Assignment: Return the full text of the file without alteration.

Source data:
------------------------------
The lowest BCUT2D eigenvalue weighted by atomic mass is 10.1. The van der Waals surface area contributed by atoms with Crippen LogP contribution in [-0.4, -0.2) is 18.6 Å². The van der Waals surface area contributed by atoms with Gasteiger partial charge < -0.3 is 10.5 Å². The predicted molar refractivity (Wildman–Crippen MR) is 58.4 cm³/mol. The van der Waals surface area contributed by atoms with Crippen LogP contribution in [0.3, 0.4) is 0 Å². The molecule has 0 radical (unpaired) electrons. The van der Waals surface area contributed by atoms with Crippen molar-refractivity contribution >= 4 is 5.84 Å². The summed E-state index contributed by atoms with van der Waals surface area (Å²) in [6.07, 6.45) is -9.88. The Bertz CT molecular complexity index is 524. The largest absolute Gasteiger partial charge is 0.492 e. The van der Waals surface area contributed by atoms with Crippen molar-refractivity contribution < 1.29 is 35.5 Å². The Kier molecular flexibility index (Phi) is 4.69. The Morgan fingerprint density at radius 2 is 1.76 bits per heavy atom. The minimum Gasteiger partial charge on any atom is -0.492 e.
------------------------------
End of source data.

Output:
The lowest BCUT2D eigenvalue weighted by atomic mass is 10.1. The van der Waals surface area contributed by atoms with Crippen LogP contribution in [-0.4, -0.2) is 18.6 Å². The van der Waals surface area contributed by atoms with Gasteiger partial charge < -0.3 is 10.5 Å². The predicted molar refractivity (Wildman–Crippen MR) is 58.4 cm³/mol. The van der Waals surface area contributed by atoms with Crippen LogP contribution in [0.3, 0.4) is 0 Å². The molecule has 0 radical (unpaired) electrons. The van der Waals surface area contributed by atoms with Crippen molar-refractivity contribution >= 4 is 5.84 Å². The summed E-state index contributed by atoms with van der Waals surface area (Å²) in [6.07, 6.45) is -9.88. The Bertz CT molecular complexity index is 524. The largest absolute Gasteiger partial charge is 0.492 e. The van der Waals surface area contributed by atoms with Crippen molar-refractivity contribution < 1.29 is 35.5 Å². The Kier molecular flexibility index (Phi) is 4.69. The Morgan fingerprint density at radius 2 is 1.76 bits per heavy atom. The minimum Gasteiger partial charge on any atom is -0.492 e.